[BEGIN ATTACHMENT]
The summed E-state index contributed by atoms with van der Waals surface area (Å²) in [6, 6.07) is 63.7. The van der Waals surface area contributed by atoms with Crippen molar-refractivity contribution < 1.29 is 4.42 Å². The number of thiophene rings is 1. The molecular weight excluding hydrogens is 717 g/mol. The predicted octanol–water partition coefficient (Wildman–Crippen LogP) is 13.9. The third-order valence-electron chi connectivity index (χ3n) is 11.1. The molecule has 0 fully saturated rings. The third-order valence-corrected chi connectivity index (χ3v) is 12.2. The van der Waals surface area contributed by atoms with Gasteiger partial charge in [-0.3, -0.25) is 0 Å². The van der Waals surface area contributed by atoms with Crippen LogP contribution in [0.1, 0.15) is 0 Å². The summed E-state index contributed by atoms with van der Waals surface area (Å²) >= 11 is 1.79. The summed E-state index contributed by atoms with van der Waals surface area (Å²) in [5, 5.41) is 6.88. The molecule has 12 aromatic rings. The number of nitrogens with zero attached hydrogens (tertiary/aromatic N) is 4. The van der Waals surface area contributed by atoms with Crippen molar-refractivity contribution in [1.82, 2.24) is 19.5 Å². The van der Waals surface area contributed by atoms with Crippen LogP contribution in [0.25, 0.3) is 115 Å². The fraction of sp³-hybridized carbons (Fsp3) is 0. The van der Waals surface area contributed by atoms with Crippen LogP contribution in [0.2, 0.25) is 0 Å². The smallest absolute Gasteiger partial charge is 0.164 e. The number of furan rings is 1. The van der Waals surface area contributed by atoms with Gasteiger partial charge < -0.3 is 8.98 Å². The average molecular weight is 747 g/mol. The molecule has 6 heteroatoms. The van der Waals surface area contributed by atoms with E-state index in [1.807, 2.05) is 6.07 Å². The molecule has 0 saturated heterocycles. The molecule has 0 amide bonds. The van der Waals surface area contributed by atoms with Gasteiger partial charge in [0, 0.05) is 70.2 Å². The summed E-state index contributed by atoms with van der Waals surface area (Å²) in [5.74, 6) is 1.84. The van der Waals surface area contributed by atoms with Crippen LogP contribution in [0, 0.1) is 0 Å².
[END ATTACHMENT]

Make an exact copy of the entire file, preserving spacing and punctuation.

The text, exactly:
The summed E-state index contributed by atoms with van der Waals surface area (Å²) in [6, 6.07) is 63.7. The van der Waals surface area contributed by atoms with Crippen molar-refractivity contribution < 1.29 is 4.42 Å². The number of thiophene rings is 1. The molecular weight excluding hydrogens is 717 g/mol. The predicted octanol–water partition coefficient (Wildman–Crippen LogP) is 13.9. The third-order valence-electron chi connectivity index (χ3n) is 11.1. The molecule has 0 fully saturated rings. The third-order valence-corrected chi connectivity index (χ3v) is 12.2. The van der Waals surface area contributed by atoms with Gasteiger partial charge in [-0.3, -0.25) is 0 Å². The van der Waals surface area contributed by atoms with Crippen LogP contribution in [0.1, 0.15) is 0 Å². The summed E-state index contributed by atoms with van der Waals surface area (Å²) >= 11 is 1.79. The summed E-state index contributed by atoms with van der Waals surface area (Å²) in [5, 5.41) is 6.88. The molecule has 12 aromatic rings. The number of nitrogens with zero attached hydrogens (tertiary/aromatic N) is 4. The van der Waals surface area contributed by atoms with Crippen molar-refractivity contribution in [1.82, 2.24) is 19.5 Å². The van der Waals surface area contributed by atoms with Crippen LogP contribution in [0.25, 0.3) is 115 Å². The fraction of sp³-hybridized carbons (Fsp3) is 0. The van der Waals surface area contributed by atoms with Crippen LogP contribution in [0.2, 0.25) is 0 Å². The smallest absolute Gasteiger partial charge is 0.164 e. The number of furan rings is 1. The van der Waals surface area contributed by atoms with Gasteiger partial charge < -0.3 is 8.98 Å². The average molecular weight is 747 g/mol. The molecule has 6 heteroatoms. The van der Waals surface area contributed by atoms with E-state index in [1.807, 2.05) is 6.07 Å². The molecule has 0 saturated heterocycles. The molecule has 0 amide bonds. The van der Waals surface area contributed by atoms with Gasteiger partial charge in [0, 0.05) is 70.2 Å². The summed E-state index contributed by atoms with van der Waals surface area (Å²) in [5.74, 6) is 1.84. The van der Waals surface area contributed by atoms with Crippen LogP contribution in [0, 0.1) is 0 Å².